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Vedic division methodology for high-speed very large scale integration applications

Prabir Saha1, Deepak Kumar2, Partha Bhattacharyya3, Anup Dandapat1
1
Department of Electronics and Communication Engineering, National Institute of Technology, Shillong,
Meghalaya 793 003, India
2
Department of Computer Science and Engineering, National Institute of Technology, Shillong, Meghalaya 793 003, India
3
Department of Electronics and Telecommunication Engineering, Bengal Engineering and Science University, Shibpur,
Howrah 711 103, India
E-mail: anup.dandapat@gmail.com

Published in The Journal of Engineering; Received on 19th November 2013; Accepted on 7th January 2014

Abstract: Transistor level implementation of division methodology using ancient Vedic mathematics is reported in this Letter. The potentiality
of the ‘Dhvajanka (on top of the flag)’ formula was adopted from Vedic mathematics to implement such type of divider for practical very large
scale integration applications. The division methodology was implemented through half of the divisor bit instead of the actual divisor, sub-
traction and little multiplication. Propagation delay and dynamic power consumption of divider circuitry were minimised significantly by stage
reduction through Vedic division methodology. The functionality of the division algorithm was checked and performance parameters like
propagation delay and dynamic power consumption were calculated through spice spectre with 90 nm complementary metal oxide semicon-
ductor technology. The propagation delay of the resulted (32 ÷ 16) bit divider circuitry was only ∼300 ns and consumed ∼32.5 mW power for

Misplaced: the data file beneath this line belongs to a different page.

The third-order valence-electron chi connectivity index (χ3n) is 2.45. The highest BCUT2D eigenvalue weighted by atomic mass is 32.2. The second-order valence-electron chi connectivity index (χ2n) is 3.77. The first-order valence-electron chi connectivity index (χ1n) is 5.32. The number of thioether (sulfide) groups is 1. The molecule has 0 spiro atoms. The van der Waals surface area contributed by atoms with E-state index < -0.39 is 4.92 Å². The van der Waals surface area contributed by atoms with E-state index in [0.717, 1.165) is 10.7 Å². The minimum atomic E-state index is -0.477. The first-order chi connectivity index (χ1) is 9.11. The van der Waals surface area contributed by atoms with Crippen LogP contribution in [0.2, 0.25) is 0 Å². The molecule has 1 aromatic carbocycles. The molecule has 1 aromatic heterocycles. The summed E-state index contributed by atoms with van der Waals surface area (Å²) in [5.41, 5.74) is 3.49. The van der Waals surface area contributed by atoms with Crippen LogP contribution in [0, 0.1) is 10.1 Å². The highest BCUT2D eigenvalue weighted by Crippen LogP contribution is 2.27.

a layout area of 17.39 mm2. Combination of Boolean arithmetic along with ancient Vedic mathematics, substantial amount of iterations were
reduced resulted as ∼47, ∼38, 34% reduction in delay and ∼34, ∼21, ∼18% reduction in power were investigated compared with the mostly
used (e.g. digit-recurrence, Newton–Raphson, Goldschmidt) architectures.

1 Introduction
thereby it cannot be optimised like a parallel multiplier [13]. The
Division is a fundamental operation in many scientific and engin- drawback of these methods is operands should be previously nor-
eering applications, like arithmetic computation, signal processing, malised, most used primitive are multiplications and the remainder
artificial intelligence, computer graphics etc. [1–3]. Generally, com- is not directly obtained.
putations of such division operations are calculated in sequential In algorithmic and structural levels, substantial amount of div-
manner, thereby costlier in terms of propagation delay (latency) ision techniques has so far been developed to reduce the propaga-
compared with other mathematical operations like addition, subtrac- tion delay and power consumption of the divider circuitry; by
tion and multiplication [4]. reducing the iteration, aiming towards high-speed operations,
Substantial amount of works have so far been investigated by but principle behind division techniques are same in all cases.
various researchers to implement the high-speed divider [1–15] Vedic mathematics [16] is the ancient system of mathematics